Parallel.For and use of lots of tasks will not necessarily make your code go faster, it may well go slower.  The piece of work being parallelised must be of sufficient size to benefit from the overhead of parallel framework and finding that piece of work is often not as easy as you might expect.  Going forward as machines have greater and greater number of cpu’s that size of computation necessary to take advantage of the framework will get less.  However  this will not always result in the most effective us of the cores.  If you want to take full advantage of the cores to get maximum performance you will need to structure the algorithm so that understands the environment that it is running in, in order to best utilise resources, and it is this part that often requires the hard thinking.  So is the free lunch back?  Well to some degree if you want an ok lunch, but for a gut busting lunch you will still have to work for it.


Oliver Sturm said...

Interesting, this is certainly a rather higher cost requirement than I thought would be necessary to make PFX worthwhile. Then again, that would also be an area that is likely to improve a lot while PFX matures for 4.0. Have you done any 4.0 tests yet?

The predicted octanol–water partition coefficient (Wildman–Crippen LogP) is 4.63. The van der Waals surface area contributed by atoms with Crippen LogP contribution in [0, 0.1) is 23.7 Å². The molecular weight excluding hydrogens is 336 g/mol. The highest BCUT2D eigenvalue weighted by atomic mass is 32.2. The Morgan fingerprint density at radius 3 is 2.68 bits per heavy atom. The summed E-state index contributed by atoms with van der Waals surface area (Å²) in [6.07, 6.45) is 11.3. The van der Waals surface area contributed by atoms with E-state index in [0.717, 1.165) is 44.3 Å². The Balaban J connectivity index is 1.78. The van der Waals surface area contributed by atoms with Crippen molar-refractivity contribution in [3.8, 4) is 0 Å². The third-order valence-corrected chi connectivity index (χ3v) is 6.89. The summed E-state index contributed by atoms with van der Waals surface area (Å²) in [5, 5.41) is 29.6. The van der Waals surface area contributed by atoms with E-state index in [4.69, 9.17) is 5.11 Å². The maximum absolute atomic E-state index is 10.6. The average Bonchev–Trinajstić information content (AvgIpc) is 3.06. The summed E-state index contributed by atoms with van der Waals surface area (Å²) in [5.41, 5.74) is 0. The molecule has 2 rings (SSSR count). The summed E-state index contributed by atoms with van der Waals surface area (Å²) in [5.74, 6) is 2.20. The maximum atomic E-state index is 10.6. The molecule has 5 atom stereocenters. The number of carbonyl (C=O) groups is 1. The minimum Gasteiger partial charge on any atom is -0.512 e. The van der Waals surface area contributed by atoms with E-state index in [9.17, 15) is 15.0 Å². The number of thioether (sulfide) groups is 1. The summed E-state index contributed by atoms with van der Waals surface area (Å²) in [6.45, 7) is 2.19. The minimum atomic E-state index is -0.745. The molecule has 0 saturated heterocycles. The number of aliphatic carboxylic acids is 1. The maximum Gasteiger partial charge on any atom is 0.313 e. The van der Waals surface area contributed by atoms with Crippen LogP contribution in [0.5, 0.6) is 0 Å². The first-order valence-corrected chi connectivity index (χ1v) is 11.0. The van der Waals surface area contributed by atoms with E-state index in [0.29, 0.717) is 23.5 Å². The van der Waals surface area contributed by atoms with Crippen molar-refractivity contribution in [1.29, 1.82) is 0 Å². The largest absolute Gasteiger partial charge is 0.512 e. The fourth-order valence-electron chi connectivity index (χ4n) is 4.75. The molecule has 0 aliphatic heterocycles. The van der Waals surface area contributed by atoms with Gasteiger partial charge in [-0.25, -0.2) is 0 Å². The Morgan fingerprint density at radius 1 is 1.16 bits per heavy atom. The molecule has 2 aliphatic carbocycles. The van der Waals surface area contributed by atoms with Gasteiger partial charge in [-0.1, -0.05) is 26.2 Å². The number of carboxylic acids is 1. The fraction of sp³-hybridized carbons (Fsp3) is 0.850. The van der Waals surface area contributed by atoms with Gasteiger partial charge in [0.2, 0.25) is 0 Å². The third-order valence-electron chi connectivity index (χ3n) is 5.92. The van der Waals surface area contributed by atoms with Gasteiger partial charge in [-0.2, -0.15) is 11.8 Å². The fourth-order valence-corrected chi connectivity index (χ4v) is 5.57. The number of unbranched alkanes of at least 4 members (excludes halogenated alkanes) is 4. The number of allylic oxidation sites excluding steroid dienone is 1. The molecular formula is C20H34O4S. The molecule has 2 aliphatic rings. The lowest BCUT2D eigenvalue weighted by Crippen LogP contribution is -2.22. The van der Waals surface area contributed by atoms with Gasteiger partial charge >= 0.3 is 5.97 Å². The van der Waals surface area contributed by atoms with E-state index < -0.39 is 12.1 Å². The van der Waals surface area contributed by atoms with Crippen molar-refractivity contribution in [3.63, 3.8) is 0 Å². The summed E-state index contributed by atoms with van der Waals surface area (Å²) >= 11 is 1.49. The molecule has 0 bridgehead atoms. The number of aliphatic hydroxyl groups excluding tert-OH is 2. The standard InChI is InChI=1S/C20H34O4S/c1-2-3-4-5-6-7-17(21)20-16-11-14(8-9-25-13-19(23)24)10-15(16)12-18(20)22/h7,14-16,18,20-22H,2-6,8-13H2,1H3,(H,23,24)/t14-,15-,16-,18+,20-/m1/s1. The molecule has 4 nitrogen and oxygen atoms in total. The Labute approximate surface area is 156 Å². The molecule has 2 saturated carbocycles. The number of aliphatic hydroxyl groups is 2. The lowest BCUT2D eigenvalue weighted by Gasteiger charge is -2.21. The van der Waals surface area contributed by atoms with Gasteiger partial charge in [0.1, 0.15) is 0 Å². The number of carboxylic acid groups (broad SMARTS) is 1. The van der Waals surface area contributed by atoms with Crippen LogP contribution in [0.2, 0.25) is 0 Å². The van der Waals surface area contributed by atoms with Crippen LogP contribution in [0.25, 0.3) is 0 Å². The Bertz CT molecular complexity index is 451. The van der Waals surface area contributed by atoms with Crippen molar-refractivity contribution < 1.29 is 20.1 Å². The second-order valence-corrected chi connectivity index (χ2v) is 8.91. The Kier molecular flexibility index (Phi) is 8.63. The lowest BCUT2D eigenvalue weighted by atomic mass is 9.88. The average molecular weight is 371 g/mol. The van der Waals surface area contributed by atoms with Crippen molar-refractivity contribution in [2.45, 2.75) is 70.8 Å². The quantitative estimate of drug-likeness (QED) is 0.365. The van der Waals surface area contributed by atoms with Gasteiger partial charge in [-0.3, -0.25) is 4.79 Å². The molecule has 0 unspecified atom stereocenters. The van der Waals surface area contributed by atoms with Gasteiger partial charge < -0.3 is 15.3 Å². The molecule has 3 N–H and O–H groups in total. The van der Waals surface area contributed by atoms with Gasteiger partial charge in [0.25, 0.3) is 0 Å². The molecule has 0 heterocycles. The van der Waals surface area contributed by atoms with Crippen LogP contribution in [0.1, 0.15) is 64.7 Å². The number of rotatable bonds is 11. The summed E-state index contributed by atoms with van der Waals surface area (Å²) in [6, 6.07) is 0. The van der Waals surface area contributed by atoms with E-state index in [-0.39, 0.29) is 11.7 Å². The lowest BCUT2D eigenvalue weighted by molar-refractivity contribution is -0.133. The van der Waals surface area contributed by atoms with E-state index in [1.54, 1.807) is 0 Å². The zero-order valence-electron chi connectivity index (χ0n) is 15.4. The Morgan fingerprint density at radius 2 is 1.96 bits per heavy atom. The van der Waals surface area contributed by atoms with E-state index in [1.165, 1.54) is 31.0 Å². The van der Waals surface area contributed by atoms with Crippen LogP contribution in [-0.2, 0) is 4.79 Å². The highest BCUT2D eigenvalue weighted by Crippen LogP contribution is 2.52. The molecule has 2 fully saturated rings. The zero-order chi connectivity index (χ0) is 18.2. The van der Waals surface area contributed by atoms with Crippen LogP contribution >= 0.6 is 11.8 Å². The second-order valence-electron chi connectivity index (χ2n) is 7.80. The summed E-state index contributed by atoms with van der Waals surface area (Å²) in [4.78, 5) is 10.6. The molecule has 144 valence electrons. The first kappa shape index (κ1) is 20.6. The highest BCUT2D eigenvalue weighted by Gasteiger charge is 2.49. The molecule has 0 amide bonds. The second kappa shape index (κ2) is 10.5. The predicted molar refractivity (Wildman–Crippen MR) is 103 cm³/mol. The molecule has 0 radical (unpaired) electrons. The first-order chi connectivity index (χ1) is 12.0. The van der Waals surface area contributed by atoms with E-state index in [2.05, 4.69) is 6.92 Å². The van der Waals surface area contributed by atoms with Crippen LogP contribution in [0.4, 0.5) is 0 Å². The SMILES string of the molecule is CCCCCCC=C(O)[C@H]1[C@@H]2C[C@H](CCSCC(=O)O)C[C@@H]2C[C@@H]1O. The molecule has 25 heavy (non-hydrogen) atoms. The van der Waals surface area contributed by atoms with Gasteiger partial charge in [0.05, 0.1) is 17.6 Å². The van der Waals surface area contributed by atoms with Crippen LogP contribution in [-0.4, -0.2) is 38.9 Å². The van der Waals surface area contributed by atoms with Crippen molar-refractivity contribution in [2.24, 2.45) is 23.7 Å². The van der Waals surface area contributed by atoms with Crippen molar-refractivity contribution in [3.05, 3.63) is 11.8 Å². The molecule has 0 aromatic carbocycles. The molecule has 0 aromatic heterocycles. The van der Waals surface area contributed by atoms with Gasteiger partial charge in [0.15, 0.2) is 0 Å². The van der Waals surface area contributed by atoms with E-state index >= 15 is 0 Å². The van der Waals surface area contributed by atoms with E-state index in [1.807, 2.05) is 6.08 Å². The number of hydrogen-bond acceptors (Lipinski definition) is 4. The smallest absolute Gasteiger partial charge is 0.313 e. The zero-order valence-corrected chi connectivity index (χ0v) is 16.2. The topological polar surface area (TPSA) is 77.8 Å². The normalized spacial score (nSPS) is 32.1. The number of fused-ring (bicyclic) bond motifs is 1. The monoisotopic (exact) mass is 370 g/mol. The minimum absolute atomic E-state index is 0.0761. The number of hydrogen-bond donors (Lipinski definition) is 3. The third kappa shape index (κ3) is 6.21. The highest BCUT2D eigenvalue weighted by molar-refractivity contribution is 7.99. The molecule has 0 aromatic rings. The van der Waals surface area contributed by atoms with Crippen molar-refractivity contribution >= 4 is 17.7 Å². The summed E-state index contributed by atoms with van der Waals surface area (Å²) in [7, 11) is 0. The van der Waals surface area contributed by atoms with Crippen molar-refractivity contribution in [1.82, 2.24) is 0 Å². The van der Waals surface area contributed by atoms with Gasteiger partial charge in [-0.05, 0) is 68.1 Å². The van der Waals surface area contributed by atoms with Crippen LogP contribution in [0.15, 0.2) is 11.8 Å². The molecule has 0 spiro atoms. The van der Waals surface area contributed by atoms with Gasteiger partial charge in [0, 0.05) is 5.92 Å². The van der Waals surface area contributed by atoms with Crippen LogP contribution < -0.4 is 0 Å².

Andy Clymer said...

I've not played with 4.0 yet, waiting for the 2010 Beta, things certainly seem to be improving all the time in the Pfx space, first release was dire, June CTP is something you can start to take more seriously. Good idea about trying 4.0, when I get chance I'll re-run the code against 4.0 and publish the results.

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Im a freelance consultant for .NET based technology. My last real job, was at Cisco System were I was a lead architect for Cisco's identity solutions. I arrived at Cisco via aquisition and prior to that worked in small startups. The startup culture is what appeals to me, and thats why I finally left Cisco after seven years.....I now filll my time through a combination of consultancy and teaching for Developmentor...and working on insane startups that nobody with an ounce of sense would look twice at...